A rich family, the Hillcrests, is fighting against the speculator, Hornblower, who sends away poor farmers to build factories on their lands. When Mrs. Hillcrest finds out that Chloe Hornblower was a prostitute, she uses this secret to blackmail the speculator and force him to stop his business.Written by
Claudio Sandrini <firstname.lastname@example.org>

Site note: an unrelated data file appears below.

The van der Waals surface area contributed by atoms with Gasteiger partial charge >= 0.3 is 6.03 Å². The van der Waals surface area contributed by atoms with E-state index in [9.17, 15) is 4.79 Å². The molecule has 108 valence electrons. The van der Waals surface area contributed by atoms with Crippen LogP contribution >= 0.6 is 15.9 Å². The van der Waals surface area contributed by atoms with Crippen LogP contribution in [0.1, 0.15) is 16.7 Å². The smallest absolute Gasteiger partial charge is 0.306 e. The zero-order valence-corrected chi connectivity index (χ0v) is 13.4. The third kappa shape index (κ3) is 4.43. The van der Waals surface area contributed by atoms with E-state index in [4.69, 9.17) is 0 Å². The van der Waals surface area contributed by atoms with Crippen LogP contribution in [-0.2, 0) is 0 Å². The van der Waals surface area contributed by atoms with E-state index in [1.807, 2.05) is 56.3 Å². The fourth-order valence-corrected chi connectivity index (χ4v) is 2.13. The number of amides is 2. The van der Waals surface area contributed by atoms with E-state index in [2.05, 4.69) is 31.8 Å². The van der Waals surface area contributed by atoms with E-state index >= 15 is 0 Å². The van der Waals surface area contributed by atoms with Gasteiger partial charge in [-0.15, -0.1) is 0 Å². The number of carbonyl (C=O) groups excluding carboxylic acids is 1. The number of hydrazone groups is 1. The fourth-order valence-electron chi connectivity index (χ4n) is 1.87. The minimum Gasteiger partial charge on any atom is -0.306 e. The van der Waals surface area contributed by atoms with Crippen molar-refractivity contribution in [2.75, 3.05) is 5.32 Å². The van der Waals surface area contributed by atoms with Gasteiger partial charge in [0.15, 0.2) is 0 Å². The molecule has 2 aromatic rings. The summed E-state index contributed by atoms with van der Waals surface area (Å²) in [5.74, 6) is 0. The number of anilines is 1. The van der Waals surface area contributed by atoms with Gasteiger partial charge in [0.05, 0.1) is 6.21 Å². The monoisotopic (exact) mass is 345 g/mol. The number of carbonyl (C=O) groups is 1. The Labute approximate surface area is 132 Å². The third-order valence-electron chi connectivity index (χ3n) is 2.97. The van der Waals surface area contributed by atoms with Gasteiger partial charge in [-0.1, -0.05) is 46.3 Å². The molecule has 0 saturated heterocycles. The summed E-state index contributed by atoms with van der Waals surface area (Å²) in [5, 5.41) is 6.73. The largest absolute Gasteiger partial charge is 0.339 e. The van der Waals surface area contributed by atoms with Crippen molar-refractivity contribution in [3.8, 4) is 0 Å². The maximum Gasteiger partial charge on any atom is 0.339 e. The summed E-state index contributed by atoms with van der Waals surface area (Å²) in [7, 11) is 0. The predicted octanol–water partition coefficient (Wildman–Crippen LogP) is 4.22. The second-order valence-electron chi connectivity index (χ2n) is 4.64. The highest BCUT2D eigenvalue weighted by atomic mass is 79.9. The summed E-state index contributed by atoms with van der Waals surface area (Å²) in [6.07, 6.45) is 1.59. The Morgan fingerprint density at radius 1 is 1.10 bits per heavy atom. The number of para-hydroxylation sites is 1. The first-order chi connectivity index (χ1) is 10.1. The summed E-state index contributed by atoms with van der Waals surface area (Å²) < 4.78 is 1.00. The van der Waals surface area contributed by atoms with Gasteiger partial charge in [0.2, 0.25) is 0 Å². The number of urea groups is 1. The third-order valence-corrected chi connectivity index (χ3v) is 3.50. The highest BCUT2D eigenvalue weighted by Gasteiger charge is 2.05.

I feel many writers and critics, David Sterritt, Donald Spoto to name but two are too dismissive of this movie. With the technological restrictions of the very early talkie, Hitchcock as used his artistry to compose fluidity and cinematic suture to a rather stolid Galsworthy play. Already mentioned are the innovative zip pans, he also has intelligent use of dissolve, symbolism aplenty within montage sequences, sheep v horn (Hillcrest v Hornblower). The juxtaposition in the opening sequence of the car and the horse sets the theme beautifully. Occasionally there is daring reverse shots of the same objects defying the 180 degree rule, especially noticeable as we break into the proscenium arch of theatre.
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